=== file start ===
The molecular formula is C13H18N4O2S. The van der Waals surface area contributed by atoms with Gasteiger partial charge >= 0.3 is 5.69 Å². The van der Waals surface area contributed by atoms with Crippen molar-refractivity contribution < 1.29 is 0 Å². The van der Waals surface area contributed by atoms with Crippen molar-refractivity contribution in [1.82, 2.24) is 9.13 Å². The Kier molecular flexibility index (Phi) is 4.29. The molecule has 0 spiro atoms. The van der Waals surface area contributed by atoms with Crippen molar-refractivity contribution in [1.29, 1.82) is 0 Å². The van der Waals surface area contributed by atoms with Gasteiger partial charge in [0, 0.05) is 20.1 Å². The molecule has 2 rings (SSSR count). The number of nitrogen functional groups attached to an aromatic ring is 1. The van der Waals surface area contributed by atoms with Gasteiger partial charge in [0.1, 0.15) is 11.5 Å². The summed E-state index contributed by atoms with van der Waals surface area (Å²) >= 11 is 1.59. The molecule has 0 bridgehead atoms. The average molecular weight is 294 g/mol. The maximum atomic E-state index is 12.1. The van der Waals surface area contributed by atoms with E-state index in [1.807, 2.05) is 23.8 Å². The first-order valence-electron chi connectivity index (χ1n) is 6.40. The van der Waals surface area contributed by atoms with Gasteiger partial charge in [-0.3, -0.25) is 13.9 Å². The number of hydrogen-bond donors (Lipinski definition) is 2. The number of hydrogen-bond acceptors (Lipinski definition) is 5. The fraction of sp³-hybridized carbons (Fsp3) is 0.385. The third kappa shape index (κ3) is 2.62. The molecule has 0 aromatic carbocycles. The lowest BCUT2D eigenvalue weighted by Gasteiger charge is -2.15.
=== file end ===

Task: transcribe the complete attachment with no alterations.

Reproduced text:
The molecular formula is C13H18N4O2S. The van der Waals surface area contributed by atoms with Gasteiger partial charge >= 0.3 is 5.69 Å². The van der Waals surface area contributed by atoms with Crippen molar-refractivity contribution < 1.29 is 0 Å². The van der Waals surface area contributed by atoms with Crippen molar-refractivity contribution in [1.82, 2.24) is 9.13 Å². The Kier molecular flexibility index (Phi) is 4.29. The molecule has 0 spiro atoms. The van der Waals surface area contributed by atoms with Crippen molar-refractivity contribution in [1.29, 1.82) is 0 Å². The van der Waals surface area contributed by atoms with Gasteiger partial charge in [0, 0.05) is 20.1 Å². The molecule has 2 rings (SSSR count). The number of nitrogen functional groups attached to an aromatic ring is 1. The van der Waals surface area contributed by atoms with Gasteiger partial charge in [0.1, 0.15) is 11.5 Å². The summed E-state index contributed by atoms with van der Waals surface area (Å²) >= 11 is 1.59. The molecule has 0 bridgehead atoms. The average molecular weight is 294 g/mol. The maximum atomic E-state index is 12.1. The van der Waals surface area contributed by atoms with E-state index in [1.807, 2.05) is 23.8 Å². The first-order valence-electron chi connectivity index (χ1n) is 6.40. The van der Waals surface area contributed by atoms with Gasteiger partial charge in [-0.3, -0.25) is 13.9 Å². The number of hydrogen-bond donors (Lipinski definition) is 2. The number of hydrogen-bond acceptors (Lipinski definition) is 5. The fraction of sp³-hybridized carbons (Fsp3) is 0.385. The third kappa shape index (κ3) is 2.62. The molecule has 0 aromatic carbocycles. The lowest BCUT2D eigenvalue weighted by Gasteiger charge is -2.15.